Home » Breaking News, Customs & Trade » WTO: trade facilitation deal can raise world exports by up to $1 trillion yearly

Australian_CustomsImplementing the World Trade Organization’s Trade Facilitation Agreement (TFA) can help increase global merchandise exports by up to US$1 trillion per annum, according to the WTO’s flagship World Trade Report released on October 26, 2015.

The first detailed study of the potential impacts of the TFA, the report also found that developing countries will benefit significantly from the deal, capturing more than half of the available gains.

Director-General Roberto Azevêdo, in marking the launch of the report, said, “The world is more connected than ever before. More and more developing countries are seeking to join global trade networks. Yet, all too often, outdated and uncoordinated customs processes slow down the movement of goods and raise costs to prohibitive levels.”

He added: “By standardizing, streamlining and speeding up customs processes around the world, the WTO’s Trade Facilitation Agreement will help to solve this problem. It is global trade’s equivalent of the shift from dial-up internet access to broadband—and it will have a similar impact.”

Azevêdo said the report provides new evidence of the significant boost that the agreement will provide by expanding world trade, reducing costs, and helping developing and least-developed countries to integrate into an increasingly globalized production system. The report also highlights previously unseen benefits for developing and least-developed countries, such as increased investment and economic diversification.

“This underlines the importance of implementing the agreement in full—and doing so as quickly as possible. In fact, the report shows that the benefits of the agreement will be substantially larger depending on the scope and pace of implementation. The more extensive and faster the implementation of the TFA, the greater the gains.”

The TFA was agreed by WTO members at a ministerial conference in Bali, Indonesia, in December 2013. It was the first multilateral agreement successfully negotiated at the WTO.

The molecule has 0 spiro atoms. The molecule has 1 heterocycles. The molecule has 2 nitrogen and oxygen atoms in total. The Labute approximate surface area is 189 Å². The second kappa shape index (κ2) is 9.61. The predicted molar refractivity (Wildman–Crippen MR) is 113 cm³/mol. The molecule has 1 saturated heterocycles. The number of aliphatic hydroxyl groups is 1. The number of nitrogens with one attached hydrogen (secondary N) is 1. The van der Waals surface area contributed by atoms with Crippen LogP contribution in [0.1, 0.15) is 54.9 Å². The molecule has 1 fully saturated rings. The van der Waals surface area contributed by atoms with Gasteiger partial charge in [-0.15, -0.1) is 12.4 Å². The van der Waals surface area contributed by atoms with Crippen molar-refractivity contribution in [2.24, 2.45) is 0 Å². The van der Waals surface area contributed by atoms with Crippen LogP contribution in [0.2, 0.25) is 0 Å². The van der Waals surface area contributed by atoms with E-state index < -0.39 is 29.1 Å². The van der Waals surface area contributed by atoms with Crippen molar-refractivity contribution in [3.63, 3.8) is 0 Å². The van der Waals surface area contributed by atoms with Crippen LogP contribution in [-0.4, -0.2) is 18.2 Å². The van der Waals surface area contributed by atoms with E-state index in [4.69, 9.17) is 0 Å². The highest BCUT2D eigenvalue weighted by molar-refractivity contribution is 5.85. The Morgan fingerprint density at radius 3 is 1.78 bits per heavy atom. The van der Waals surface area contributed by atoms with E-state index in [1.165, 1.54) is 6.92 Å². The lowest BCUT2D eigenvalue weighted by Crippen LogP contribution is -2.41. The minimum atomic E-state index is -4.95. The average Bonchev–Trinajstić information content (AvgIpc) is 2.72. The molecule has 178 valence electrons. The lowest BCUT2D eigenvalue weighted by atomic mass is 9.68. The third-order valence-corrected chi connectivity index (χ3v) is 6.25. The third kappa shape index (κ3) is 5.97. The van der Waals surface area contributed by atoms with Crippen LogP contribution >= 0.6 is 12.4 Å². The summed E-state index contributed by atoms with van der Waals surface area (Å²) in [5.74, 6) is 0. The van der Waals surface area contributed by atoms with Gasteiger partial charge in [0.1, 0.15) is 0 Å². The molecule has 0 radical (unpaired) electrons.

The report’s findings support those of previous studies on the scale of the potential headline benefits while also giving significant further detail and outlining a range of other benefits of the agreement, particularly for developing and least-developed countries.

Specific advantages

Key findings on the impact of the TFA include:

  • Global merchandise exports estimated to increase by between $750 billion and $1 trillion per annum
  • Developing countries’ exports estimated to increase by between $170 billion and $730 billion per annum
  • Developed economies’ exports estimated to increase by between $310 billion and $580 billion per annum
  • Fuller, faster implementation of the TFA will increase the likelihood of impacts reaching the higher ends of these ranges
  • Overall boost to world export growth per annum estimated at up to 2.7%
  • Overall boost to global GDP growth per annum estimated at 0.5%

Moreover, the TFA is expected to help developing countries diversify their exports, increasing the number of their new products exported by as much as 20% with LDCs likely to see a much bigger increase of up to 35%. “Developing countries are expected to enter an additional 30 per cent more foreign markets and LDCs a further 60 per cent more,” said the report.

The agreement is also expected to reduce both delays and variability in delivery time, increasing the opportunity for developing countries to participate in value chains.

As for trade costs, the TFA could reduce members’ expenses by an average of 14.5%, even as it could increase the opportunity for SMEs to become more integrated in international trade.

And with improvements in trade facilitation, inward flows of foreign direct investment (FDI) are also expected to strengthen. Implementation of the TFA “could be interpreted by foreign investors as a signal of improvement in the overall investment climate which would induce inward FDI flows even in those sectors in the domestic economy which are not highly dependent on trade,” said the paper.

Finally, the TFA, by promoting efficiency in trade procedures, could help to increase customs duties and other taxes collected at the border, reduce the time to move goods across borders, raise the volume of goods flowing through customs, and discourage corruption.

Photo: Bidgee

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